Xin Lin | Radio Free Asia
Around 1,000 veterans from China’s People’s Liberation Army (PLA) converged on Beijing during the New Year holiday, clashing with police as a promised deadline for action to alleviate their poverty expired.
After around 10,000 former PLA servicemen and women gathered outside the ruling Chinese Communist Party’s Central Military Commission last October in protest over a lack of promised pension and healthcare benefits, some local authorities promised to reply to veterans’ complaints by Jan. 1, 2017 at the latest.
Protesters told RFA at the weekend that they had gathered once more in the capital after their local governments failed to keep their promises.
Many veterans of China’s brief 1979 border war with Vietnam and the Korean War (1950-1953), live in extreme hardship in old age, they have told RFA.
A veteran from the eastern province of Shandong, who asked not to be named, said he had be detained as police swooped on peaceful protesters, rounding them up and forcing them to board buses heading to unofficial detention centers on the city’s outskirts.
“I was detained alongside my former comrade from the Vietnam war,” the veteran said. “They said we were breaking the law, but they detained us in Sanpianzi Alley, which is a normal place to be when you’re lodging a complaint.”
“My comrade was criminally detained, and he was told that this was arranged by higher-up,” he said.
“I told them that we are living in extreme hardship, and that I might as well go to prison, because at least I’d have something to sustain me in my old age,” he said. “I said I’d like to stay in the police station, eating their food.” But he added: “I’d say this protest wasn’t a success.”
The veteran was among large crowds of veterans who had been gathering near central government complaints departments since Dec. 28, sources told RFA. Photos of the scene shown to RFA showed long rows of elderly men in military uniform outside government buildings, with rows of police vehicles and buses nearby.
A second protester, who also asked to remain anonymous, said the authorities had failed to deliver on promises made in October. “Back [in October], they promised the veterans that if we left Beijing, they would make a subsistence payout to us, but we haven’t received it,” he said. “There are many, many reasons why we are here.”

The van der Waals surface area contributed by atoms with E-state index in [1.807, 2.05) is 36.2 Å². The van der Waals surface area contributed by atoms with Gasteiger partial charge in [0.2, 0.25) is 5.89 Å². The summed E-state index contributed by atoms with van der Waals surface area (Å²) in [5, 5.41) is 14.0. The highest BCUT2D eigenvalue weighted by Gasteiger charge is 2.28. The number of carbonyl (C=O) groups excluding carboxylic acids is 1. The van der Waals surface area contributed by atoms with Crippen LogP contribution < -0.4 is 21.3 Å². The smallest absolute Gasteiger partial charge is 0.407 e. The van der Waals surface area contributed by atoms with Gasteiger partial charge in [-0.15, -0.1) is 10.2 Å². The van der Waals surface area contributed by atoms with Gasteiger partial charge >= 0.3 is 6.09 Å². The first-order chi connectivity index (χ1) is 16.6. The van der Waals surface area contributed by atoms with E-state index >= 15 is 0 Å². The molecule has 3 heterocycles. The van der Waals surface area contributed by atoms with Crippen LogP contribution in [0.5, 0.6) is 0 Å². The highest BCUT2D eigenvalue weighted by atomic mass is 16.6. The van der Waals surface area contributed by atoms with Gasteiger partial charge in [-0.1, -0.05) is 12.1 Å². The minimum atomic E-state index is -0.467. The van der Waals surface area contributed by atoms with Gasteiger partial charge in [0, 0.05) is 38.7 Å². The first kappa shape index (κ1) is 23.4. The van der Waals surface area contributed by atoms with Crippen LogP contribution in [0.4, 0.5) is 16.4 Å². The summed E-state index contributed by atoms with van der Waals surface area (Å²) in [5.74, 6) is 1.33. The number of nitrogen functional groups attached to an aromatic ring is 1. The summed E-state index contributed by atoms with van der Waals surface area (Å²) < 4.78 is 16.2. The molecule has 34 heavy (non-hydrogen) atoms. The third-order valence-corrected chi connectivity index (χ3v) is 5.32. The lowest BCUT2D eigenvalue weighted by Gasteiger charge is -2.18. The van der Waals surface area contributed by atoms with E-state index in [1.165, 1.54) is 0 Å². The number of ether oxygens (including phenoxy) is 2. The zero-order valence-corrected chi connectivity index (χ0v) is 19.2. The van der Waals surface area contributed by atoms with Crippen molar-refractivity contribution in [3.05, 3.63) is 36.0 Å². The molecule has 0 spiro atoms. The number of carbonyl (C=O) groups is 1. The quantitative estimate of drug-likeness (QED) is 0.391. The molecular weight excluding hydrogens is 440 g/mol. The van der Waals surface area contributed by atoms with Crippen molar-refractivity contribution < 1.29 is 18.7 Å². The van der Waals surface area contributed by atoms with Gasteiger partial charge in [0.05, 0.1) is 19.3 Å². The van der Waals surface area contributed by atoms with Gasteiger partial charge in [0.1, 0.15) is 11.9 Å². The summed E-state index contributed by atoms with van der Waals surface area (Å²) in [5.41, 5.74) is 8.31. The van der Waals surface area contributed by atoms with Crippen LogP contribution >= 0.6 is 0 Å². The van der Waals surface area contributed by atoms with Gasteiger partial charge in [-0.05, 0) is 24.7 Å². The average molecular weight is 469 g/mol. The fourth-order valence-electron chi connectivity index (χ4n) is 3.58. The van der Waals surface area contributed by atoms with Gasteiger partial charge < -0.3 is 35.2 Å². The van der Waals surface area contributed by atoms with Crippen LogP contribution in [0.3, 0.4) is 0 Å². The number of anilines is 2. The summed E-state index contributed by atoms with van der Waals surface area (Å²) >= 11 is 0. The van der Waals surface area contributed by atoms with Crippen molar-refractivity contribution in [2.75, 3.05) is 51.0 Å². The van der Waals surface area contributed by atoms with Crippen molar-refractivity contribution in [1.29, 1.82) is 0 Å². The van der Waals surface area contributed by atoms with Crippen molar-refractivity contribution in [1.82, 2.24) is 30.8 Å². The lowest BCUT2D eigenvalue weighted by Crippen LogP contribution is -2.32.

“People’s circumstances vary; some of them are sick, but the army won’t give them medical treatment, and just send them back home again,” he said, adding that many veterans are falling between the cracks of China’s household registration, or “hukou,” system, which is the key to accessing social services.
“But the local government won’t do anything because they say that our household registration is still with the army, so effectively we have no hukou now,” the second protester said.
“But regardless of whether they have rural or military hukou, many veterans are having problems just getting by now,” he said.
The government ordered provincial-level officials to Beijing on Oct. 13 to begin escorting thousands of disgruntled military veterans back to their hometowns after a sudden mass protest sent shockwaves through the corridors of power.
The veterans have been complaining and protesting for year’s, but last year’s protests were among the largest organized demonstrations seen in the Chinese capital in years, and come from a group regarded as highly politically sensitive by the government.
The veterans, most of whom are protesting local governments’ failure to deliver on promises of jobs, pensions and healthcare after demobilization, wore camouflage uniforms, sang army songs and held banners from cities and regions across China.
Crackdown on protests
The Shandong veteran said the authorities appear to be stepping up their crackdown on such protests, however.
“I think if anything they are cracking down more heavily, not less,” he said. “They are really frightened of the pressure that we bring to bear; we in Shandong can see this very clearly.”
“They are terrified of collective petitions, so that’s why we must support these petitioning actions, so make them more afraid,” he said.
He said a former Shandong petition organizer, Lin Jiuli, was jailed 18 months ago for his role in organizing a similar event.
“They haven’t let him out to this day, though they’ve had a lot of court hearings, but the prosecution hasn’t enough evidence to convict him,” he said. “Now they are in negotiation with the family to have him committed to a psychiatric hospital, but the family won’t agree to locking him up in there.”
Thousands of veterans converged on Beijing from around a dozen cities and provinces in a concerted bid to air long-running grievances from a group that has been identified by the leadership as one of the most politically sensitive in China.
Singing “In Unity is Our Strength” and other Chinese military choruses, the veterans sat outside the ruling party’s military wing, the Central Military Commission (CMC), calling for basic pensions and healthcare in their old age.
Among those who spoke to RFA were demobilized rank-and-file soldiers, lower-ranking officers, non-commissioned officers, as well as soldiers who participated in nuclear tests, and the Vietnam War.
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